The Optical Magic Lantern Journal (August 1895)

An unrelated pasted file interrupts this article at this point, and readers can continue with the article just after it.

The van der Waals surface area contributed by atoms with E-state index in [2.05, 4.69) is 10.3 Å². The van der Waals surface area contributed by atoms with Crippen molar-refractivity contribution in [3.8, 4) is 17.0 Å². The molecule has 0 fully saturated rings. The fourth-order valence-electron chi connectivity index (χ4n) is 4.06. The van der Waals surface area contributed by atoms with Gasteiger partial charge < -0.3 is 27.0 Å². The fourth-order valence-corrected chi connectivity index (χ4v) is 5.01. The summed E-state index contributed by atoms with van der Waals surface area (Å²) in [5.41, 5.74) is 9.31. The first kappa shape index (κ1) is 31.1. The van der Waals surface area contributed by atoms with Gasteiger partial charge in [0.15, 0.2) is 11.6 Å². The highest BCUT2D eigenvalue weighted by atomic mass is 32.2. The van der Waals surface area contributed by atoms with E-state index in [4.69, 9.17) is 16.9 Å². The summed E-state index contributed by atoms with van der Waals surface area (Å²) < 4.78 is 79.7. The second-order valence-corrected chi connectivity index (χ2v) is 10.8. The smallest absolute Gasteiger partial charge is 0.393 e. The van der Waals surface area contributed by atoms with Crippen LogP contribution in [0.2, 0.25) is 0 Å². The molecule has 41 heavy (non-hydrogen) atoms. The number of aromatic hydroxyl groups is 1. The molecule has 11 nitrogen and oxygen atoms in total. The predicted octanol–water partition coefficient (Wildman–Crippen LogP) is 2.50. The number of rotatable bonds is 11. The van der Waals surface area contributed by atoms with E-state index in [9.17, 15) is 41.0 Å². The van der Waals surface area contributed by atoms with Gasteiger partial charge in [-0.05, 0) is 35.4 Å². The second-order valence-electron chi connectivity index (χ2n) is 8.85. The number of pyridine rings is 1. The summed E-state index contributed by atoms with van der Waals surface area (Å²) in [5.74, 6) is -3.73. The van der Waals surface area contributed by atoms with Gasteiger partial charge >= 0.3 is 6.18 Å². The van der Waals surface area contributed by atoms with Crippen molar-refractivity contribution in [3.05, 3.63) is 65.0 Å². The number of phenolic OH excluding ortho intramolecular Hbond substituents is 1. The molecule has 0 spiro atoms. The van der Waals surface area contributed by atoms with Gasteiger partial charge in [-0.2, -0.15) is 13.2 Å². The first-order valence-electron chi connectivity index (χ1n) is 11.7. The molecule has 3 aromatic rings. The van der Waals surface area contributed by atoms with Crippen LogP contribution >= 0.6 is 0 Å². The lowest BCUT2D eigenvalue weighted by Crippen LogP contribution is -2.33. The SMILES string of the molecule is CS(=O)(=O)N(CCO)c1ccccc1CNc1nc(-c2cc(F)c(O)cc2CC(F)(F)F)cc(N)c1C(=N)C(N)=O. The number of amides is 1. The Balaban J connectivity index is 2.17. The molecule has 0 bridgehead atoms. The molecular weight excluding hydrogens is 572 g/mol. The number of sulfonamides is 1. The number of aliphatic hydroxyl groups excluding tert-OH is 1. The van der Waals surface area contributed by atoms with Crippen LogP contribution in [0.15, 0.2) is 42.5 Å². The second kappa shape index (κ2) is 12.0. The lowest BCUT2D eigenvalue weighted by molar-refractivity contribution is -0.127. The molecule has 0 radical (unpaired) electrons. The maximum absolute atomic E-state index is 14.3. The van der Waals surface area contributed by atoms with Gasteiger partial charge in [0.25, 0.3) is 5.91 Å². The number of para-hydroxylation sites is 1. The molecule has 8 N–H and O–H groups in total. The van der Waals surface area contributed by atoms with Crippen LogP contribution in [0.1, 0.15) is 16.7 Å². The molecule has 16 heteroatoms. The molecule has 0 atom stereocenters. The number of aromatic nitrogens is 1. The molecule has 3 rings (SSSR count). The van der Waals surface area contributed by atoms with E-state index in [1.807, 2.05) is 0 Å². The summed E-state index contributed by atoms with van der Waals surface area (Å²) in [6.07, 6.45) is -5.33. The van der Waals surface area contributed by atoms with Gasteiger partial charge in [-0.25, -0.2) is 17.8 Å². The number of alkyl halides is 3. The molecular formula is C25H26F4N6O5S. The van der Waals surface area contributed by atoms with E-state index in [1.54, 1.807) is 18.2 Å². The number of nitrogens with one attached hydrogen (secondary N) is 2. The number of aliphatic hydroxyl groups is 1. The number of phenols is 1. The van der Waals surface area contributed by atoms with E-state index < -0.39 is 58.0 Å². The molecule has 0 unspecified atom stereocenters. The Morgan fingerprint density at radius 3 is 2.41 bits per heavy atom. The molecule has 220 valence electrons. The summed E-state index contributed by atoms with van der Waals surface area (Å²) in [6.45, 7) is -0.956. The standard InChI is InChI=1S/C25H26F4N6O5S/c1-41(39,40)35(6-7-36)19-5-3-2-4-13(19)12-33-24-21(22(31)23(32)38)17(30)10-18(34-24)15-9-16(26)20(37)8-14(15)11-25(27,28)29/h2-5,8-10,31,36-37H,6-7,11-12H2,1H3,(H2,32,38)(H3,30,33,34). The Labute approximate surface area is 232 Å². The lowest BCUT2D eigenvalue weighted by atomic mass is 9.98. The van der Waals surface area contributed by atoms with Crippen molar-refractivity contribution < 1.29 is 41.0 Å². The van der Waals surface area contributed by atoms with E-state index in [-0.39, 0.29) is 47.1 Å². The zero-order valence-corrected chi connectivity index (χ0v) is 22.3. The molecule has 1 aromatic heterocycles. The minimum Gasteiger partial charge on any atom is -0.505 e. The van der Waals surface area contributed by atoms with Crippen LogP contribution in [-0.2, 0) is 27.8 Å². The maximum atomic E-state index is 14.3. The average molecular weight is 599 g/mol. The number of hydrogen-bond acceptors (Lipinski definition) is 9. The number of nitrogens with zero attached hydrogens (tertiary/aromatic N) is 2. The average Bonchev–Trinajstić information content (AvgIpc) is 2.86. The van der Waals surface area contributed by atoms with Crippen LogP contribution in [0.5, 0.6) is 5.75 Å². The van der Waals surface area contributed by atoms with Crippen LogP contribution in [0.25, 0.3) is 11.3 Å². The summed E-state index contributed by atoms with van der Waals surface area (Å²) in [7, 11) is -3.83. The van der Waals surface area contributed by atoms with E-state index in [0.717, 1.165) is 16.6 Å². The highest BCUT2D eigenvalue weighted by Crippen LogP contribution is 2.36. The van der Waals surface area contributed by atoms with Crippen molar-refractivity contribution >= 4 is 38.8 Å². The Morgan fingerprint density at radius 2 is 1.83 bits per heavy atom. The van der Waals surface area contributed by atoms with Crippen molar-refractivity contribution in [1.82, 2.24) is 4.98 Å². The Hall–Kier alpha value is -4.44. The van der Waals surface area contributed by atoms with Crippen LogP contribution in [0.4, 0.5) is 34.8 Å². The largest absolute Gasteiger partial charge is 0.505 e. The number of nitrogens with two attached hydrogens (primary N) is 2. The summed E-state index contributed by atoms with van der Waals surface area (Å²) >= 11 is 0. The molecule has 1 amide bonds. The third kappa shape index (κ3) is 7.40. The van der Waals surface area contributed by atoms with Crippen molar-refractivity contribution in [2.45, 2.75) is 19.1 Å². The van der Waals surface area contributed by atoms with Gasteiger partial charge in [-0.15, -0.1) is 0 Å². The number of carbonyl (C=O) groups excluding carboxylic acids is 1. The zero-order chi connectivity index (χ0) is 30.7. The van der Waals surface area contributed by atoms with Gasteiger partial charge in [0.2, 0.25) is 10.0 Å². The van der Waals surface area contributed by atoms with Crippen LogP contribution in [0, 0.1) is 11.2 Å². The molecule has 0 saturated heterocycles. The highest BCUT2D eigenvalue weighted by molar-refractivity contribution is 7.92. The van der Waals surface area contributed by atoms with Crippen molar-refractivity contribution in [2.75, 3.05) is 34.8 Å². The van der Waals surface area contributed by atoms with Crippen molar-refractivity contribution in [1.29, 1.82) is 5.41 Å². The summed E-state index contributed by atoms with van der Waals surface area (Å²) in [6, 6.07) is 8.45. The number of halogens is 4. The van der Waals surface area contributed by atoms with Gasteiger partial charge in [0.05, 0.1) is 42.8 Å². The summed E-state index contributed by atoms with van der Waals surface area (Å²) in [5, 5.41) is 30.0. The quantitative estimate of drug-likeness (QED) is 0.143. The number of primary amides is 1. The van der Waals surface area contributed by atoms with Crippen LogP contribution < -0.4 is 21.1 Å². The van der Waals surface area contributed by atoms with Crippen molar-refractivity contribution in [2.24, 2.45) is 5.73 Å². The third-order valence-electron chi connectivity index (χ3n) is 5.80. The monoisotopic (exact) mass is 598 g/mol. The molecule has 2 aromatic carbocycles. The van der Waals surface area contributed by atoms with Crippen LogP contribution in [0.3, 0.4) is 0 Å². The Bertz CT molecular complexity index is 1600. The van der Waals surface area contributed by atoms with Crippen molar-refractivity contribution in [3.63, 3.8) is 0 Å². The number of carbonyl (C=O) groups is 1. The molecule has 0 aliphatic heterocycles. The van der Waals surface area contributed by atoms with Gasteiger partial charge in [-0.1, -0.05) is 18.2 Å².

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The Optical Magic Lantern Journal and Photographic Enlarger. 131 smaller and consequently less expensive lanterns. To them the blow was a severe one, the more so as exhibitions having become more common were less sought after by the public, but still the competition that aroge came mostly from professionals, as amateurs in those days rarely attempted the limelight. This was not the end by any means, for there soon followed the system of hiring not only slides, but lanterns and all accessories, which brought amateurs more especially into competition with professionals. The hire-system rapidly spread and nothing stood in the amateur’s way except the management of limelight, making oxygen, etc., as it was not absolutely necessary to purchase any part of the apparatus. By this time the old exhibitors with expensive hand paintings had dropped off one after another, some of those who remained to the last getting stranded and sold up in distant provincial towns. And all the while receipts had been decreasing, partly because exhibitions, being more frequent, were becoming less attractive, and partly because exhibitors, finding their profits reduced, were becoming disheartened and careless. I pass over the ever-cheapening production of photographic slides, competed with in their turn ‘by chromo-lithographs, and hasten to record the final blow which fell a few years ago—the introduction of compressed gas. I suppose at the present time there is no village in England, however small, which does not get a lantern exhibition of some sort at least once a season, and seeing how the public regard the average exhibition, is it any wonder that highclass exhibitions are only attempted by the very few? So far, I have referred to the exhibition only, and have shown that altered conditions of production have increased the number of exhibitions out of proportion to the increase of population, and in so doing have shown the decrease in attractiveness of nearly all. With the lectures also much fault may be found. Here again the amateur is mostly to blame. Working up a lecture independently of any trade set of slides is practically unheard of : generally, nothing beyond the printed lecture is attempted, and this, without any previous acquaintance with the text. Now and again, someone, either more rash or stupid than his fellows, undertakes to “work the lecture up a bit,” and it always turns. out that the lecture takes place at the time of year when he has the least leisure. So he arrives about two minutes before the time, almost breathless, and ‘informs his colleague that he has “really had no time for preparation,” and ‘‘must read them some extracts.” Then, in the middle of the lecture, he stops short and says, ‘‘ Now I will read you the—something or other—from so and so—by what’s his name,” and an interval of silence follows while he finds the place. The decline of lantern lectures is in no degree owing to the increase of literature and the existence of free and other libraries, as a good lecturer will give his audience the cream of any particular book in a single lecture, and with better and more numerous illustrations than the book itself; a more complete comprehension of the subject being in that way obtained, just as in the same way we get a better idea from seeing a Shakespearian play well performed on the stage, than we do from the efforts of the mere reader or reciter. The public also has much to answer for, as a large section of it is extremely undiscerning, and looks upon every evening function at which a lantern is employed as a lantern lecture, apparently being quite unable to distinguish between a lantern lecture, a lecture illustrated by lantern views, a variety entertainment “turn,” an exhibition of diapositives at a photographie society, a mission or other service at which the lantern is employed, or a show provided for the delectation of some Band of Hope children. None of these are in any sense lantern lectures, least of all, perhaps, a photographer’s show, as this is not intended to be anything beyond an exhibition of the work of members or outsiders, the slides often being exhibited without any connecting remarks, or, if so, only those having to do withthe technique of photography. Another mistake often made is that of attempting to teach too much with the aid of the lantern. If we examine the prospectuses of lecture societies, we often find that there is among the more educational ones, only one lecture on a certain subject per season, and how much can be learnt in an hour and-a-half? To teach a subject or science with any completeness, at least six lectures are necessary, taking place at intervals of not more than a week, and even then it is best to have some standard authors to read up from and refer to at home. I have endeavoured in the foregoing article to point out some of the causes which have led to a state of things which all true lanternists must deplore, the cure for which must be found in individual effort rather than in combined action; and though those who endeavour henceforth to leave, as far as lantern work is concerned, ‘footprints on the sands of time,” may find their reward come but slowly, it will